President Emmerson Mnangagwa has decided to “indefinitely” extend the government-mandated lockdown in an attempt to slow the spread of COVID-19. Street markets will close, leaving millions of Zimbabweans without a primary income source. Manufacturers and businesses, on the other hand, will remain open and even extend their hours. In his address to the nation, President Mnangagwa declared that schools will open in phases, but when these phases will commence remains unknown.
Nicaragua has been having “express burials,” leading international officials and human rights advocates to believe that the reported number of COVID-19 cases is much lower than what it should be. The government has only confirmed 25 cases and eight deaths but is ordering “‘express burials’ to hide the true number of infections.”
A rocket was fired from an eastern district of Baghdad, hitting an empty house in the Green Zone near the U.S. embassy. The blast “triggered security sirens at the US embassy compound,” and Iraq was slow to claim responsibility.
The United States Supreme Court has ruled that Sudan must “pay punitive damages to some of the victims of the 1998 embassy bombings in Kenya and Tanzania carried out by al-Qaeda.” Sudan is currently trying to be removed from the U.S.’s state sponsors of terrorism list; this ruling may affect their chances of removal.
Venezuela has struck a trade deal with Iran as both countries have suffered under U.S. sanctions. At the center of the deal is five oil tankers carrying at least $45.5 million worth of gasoline that will sail from Iran to Venezuela. While Venezuela was once a major oil producer, days-long lines at gas stations have become commonplace in recent years.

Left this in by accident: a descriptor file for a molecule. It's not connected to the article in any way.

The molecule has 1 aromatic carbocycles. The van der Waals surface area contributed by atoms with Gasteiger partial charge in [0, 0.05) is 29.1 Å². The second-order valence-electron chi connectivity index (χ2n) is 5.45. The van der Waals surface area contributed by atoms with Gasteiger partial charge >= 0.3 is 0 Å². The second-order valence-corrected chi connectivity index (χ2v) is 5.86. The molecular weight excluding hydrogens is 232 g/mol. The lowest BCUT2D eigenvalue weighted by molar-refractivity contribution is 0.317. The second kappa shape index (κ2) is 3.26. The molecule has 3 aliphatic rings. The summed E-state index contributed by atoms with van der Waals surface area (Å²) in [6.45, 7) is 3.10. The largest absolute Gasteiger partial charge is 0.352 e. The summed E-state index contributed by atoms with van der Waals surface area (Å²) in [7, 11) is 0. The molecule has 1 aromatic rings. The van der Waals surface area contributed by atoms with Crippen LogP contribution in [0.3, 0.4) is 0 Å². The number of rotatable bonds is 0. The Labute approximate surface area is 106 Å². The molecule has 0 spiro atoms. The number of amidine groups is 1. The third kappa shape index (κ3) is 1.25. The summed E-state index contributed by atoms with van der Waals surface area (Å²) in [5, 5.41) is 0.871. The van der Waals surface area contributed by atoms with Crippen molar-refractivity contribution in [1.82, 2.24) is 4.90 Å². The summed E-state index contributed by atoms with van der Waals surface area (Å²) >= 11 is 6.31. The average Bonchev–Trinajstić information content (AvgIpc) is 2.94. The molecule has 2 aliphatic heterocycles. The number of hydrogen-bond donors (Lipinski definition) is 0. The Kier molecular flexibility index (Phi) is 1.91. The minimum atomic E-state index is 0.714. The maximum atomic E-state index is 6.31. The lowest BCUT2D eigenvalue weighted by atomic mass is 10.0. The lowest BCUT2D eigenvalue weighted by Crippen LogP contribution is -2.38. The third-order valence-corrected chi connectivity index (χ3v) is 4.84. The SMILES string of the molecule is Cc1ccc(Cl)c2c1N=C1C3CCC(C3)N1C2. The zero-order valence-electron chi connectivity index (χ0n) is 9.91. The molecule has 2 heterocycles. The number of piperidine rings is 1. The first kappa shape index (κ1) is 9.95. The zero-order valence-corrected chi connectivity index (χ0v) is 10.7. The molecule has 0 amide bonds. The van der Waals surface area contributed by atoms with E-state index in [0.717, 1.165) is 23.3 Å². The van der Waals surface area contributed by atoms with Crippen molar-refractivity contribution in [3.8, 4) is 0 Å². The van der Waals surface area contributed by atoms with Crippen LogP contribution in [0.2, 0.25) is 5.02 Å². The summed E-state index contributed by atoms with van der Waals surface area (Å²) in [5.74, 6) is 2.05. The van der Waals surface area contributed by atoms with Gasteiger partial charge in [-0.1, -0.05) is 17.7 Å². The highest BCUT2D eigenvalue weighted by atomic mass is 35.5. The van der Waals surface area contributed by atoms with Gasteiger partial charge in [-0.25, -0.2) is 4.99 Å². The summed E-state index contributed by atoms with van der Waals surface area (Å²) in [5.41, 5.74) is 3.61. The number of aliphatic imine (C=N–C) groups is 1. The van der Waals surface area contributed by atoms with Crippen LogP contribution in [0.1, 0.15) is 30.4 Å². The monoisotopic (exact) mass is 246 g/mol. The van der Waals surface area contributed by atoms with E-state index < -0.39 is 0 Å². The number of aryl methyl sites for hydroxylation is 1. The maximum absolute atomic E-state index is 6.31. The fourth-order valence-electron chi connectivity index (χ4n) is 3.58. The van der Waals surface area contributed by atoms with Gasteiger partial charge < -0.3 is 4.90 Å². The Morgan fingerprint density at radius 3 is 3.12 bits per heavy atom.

Hezbollah: Lebanon’s Hezbollah has significantly increased its influence over the Syrian Arab Army (SAA); it is reportedly “preparing the Syrian Arab Army’s 1st Corps for a future war against Israel.”
Travel Ban: The government has imposed a travel ban on President Bashar al-Bassad’s cousin, Rami Makhlouf, “a Syrian tycoon.” Makhlouf the head of the largest mobile operator in Syria that supposedly owes the government approximately $185 million.
The coronavirus has been wreaking havoc upon the world since January, but North Korea has yet to confirm any cases. Many officials are skeptical of this claim, and more questions have arisen as a result of Kim Jong-un only making one public appearance over the past five weeks. The nation has begun to open up slowly, signaling an end to the government-mandated lockdown.